Attorneys representing nearly 700 sex offenders asked a federal judge today to declare the Minnesota Sex Offender Program unconstitutional.
The hearing before U.S. District Judge Donovan Frank marked the latest step in a class-action lawsuit challenging the program, in which offenders deemed too dangerous to release are detained under civil commitment for treatment, even after serving prison time.
In their lawsuit — the Minnesota Sex Offender program's "clients" — as the state calls them — say they have little chance of release, and that their indefinite detention violates their 14th Amendment right to due process as well as other constitutional guarantees.
Their attorney, Dan Gustafson, said the fact that only one person has been provisionally discharged in the program's 20-year history "shocks the conscience."
After the hearing, Gustafson said the Minnesota Sex Offender Program is under intense political pressure to keep people locked up.
"The decisions that are being made by MSOP are based on security of the public first and treatment second," Gustafson said. "And so what we need to have is a system where the treatment takes at least an equal role with security, if not a primary role, so these people can be treated and released."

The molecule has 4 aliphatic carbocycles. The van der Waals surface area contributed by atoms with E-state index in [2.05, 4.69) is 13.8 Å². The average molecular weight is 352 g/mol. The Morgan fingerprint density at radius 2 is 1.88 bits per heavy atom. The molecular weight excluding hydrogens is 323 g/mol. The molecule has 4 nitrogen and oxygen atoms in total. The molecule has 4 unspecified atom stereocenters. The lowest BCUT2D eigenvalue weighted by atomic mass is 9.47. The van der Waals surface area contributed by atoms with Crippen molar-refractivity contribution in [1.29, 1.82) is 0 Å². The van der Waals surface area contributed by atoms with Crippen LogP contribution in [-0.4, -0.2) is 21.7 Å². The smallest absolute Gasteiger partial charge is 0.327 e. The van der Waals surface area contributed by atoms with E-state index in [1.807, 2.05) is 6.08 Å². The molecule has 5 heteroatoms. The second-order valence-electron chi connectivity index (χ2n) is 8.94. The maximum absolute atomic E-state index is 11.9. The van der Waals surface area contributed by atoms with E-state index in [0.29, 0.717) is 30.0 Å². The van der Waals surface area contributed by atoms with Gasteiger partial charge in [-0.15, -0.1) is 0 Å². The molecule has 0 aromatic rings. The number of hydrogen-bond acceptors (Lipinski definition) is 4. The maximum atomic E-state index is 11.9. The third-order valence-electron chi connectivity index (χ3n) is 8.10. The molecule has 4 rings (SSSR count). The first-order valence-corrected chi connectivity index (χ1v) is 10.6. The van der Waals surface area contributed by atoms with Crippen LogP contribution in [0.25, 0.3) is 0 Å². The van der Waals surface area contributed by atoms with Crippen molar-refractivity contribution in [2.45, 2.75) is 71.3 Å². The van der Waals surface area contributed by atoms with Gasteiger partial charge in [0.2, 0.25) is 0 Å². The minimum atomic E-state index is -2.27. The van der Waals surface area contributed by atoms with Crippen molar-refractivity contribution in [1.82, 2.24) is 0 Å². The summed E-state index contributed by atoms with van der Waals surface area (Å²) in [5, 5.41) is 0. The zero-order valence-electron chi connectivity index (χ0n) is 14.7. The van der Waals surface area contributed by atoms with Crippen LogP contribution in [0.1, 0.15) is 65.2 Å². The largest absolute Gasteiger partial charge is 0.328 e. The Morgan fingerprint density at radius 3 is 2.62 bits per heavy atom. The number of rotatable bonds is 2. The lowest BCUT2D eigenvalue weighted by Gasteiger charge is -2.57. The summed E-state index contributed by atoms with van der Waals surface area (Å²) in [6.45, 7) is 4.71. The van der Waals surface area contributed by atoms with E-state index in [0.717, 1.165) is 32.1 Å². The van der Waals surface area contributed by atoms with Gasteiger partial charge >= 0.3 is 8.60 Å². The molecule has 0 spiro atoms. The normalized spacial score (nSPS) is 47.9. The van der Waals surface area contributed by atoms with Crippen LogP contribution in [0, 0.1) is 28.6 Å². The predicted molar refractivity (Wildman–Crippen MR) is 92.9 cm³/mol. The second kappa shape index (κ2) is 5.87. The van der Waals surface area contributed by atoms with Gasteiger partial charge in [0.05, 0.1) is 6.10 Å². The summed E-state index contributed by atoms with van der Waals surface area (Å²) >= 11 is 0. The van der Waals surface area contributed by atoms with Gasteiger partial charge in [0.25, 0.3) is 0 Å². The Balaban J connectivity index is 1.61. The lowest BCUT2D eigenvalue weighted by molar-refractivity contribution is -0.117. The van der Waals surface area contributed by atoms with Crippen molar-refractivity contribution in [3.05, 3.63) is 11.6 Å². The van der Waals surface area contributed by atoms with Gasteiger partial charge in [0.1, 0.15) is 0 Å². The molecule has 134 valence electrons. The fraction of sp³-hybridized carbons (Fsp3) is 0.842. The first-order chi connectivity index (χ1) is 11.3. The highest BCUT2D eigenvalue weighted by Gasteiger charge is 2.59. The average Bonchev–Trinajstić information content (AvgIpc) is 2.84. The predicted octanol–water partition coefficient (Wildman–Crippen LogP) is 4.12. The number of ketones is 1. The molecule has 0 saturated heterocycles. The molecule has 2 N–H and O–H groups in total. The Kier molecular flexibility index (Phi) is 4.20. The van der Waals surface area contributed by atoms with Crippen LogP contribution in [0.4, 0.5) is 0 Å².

Gustafson, who concedes that the program helps protect the public, said he is not asking the court to shut it down and release all of the detainees immediately.
The plaintiffs want Frank to appoint a special master to oversee the program. They're also requesting a review of all the clients' cases and want the judge to order the state to provide less restrictive treatment options for offenders who qualify.
Deputy Minnesota Attorney General Nathan Brennaman told the judge the detainees do not have a fundamental right to treatment, or even less restrictive options. Brennaman also said the plaintiffs failed to show harm to any individual offender.